Wally Smith discusses factors in the recent spur of regional wildfires
Wildfires are currently wreaking havoc in our area, and many people have multiple
questions about the nature of these tragic fires. Over the past month, wildfires have been engulfing our forests in Southwest Virginia, as well as in Eastern Kentucky and Eastern Tennessee.
The magnitude of these fires and the damage they may do to residences near the areas have many of the locals very concerned. Lightning induced wildfires are publicized more often on the West Coast, however, Professor Wally Smith, a biologist here at UVa-Wise, explains that “we do have wildfires in this part of the country that are ignited by lightning strikes, and scientific research has shown that these types of naturally-occurring fires have historically occurred across much of our region for centuries.”
He explains that, “fall is naturally our driest time of year, and so we always have a high fire risk this time of year unless conditions are abnormally wet.” This, along with our current drought, has caused the fires to continue to burn.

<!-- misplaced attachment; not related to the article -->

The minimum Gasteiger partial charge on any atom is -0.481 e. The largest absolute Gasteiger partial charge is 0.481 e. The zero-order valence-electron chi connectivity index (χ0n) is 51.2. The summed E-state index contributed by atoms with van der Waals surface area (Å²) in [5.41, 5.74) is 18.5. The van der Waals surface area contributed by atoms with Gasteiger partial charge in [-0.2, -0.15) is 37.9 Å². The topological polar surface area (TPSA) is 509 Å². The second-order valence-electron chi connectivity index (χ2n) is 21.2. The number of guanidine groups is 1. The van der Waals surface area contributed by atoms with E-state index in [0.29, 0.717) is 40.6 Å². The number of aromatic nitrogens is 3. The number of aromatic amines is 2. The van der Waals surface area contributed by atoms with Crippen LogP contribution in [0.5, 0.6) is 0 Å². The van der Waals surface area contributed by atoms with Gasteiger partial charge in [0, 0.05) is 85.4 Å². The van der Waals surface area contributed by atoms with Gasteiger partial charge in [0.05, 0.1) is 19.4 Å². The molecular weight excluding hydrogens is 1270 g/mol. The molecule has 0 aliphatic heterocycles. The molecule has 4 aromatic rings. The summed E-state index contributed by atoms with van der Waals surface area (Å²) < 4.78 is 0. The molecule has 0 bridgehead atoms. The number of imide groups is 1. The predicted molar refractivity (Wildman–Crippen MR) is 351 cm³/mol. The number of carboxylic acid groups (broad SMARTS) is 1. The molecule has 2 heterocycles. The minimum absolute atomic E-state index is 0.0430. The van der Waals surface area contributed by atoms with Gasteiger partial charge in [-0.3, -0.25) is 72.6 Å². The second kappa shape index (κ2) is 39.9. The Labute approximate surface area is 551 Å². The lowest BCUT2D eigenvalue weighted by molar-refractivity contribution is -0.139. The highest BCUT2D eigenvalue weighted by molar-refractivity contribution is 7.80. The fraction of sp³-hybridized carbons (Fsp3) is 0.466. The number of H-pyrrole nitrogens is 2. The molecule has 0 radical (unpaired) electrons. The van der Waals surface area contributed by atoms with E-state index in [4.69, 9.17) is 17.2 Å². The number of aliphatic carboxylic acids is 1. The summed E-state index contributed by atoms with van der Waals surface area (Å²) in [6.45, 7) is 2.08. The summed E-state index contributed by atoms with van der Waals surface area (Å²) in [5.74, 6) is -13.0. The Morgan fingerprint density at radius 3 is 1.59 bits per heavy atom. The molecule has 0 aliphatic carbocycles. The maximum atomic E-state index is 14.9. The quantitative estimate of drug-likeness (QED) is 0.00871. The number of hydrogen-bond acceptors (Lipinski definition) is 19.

Because of how dry it has been in our region, Smith stated, “it is likely that our current wildfires will continue until conditions become wetter or when fire crews contain each ongoing burn.” He went on to state that most of the time wildfire threats end in late December when we get some wetter weather in the winter.
Smith has a background as a fire ecologist; therefore, he believes that this particular set of wildfires was the act of arson instead of lightening. Many don’t know that arson is a federal crime and the punishment is several years in prison.
Lastly, Smith stated that climate change is definitely not the reason for the fires because “both the frequency and size of wildfires have actually been decreasing since the 1950s in many Appalachian states.”
These wildfires are the result of arson, which is not uncommon in our area, and with winter slowly approaching, the fires will subside and our beautiful wooded mountains will remain intact.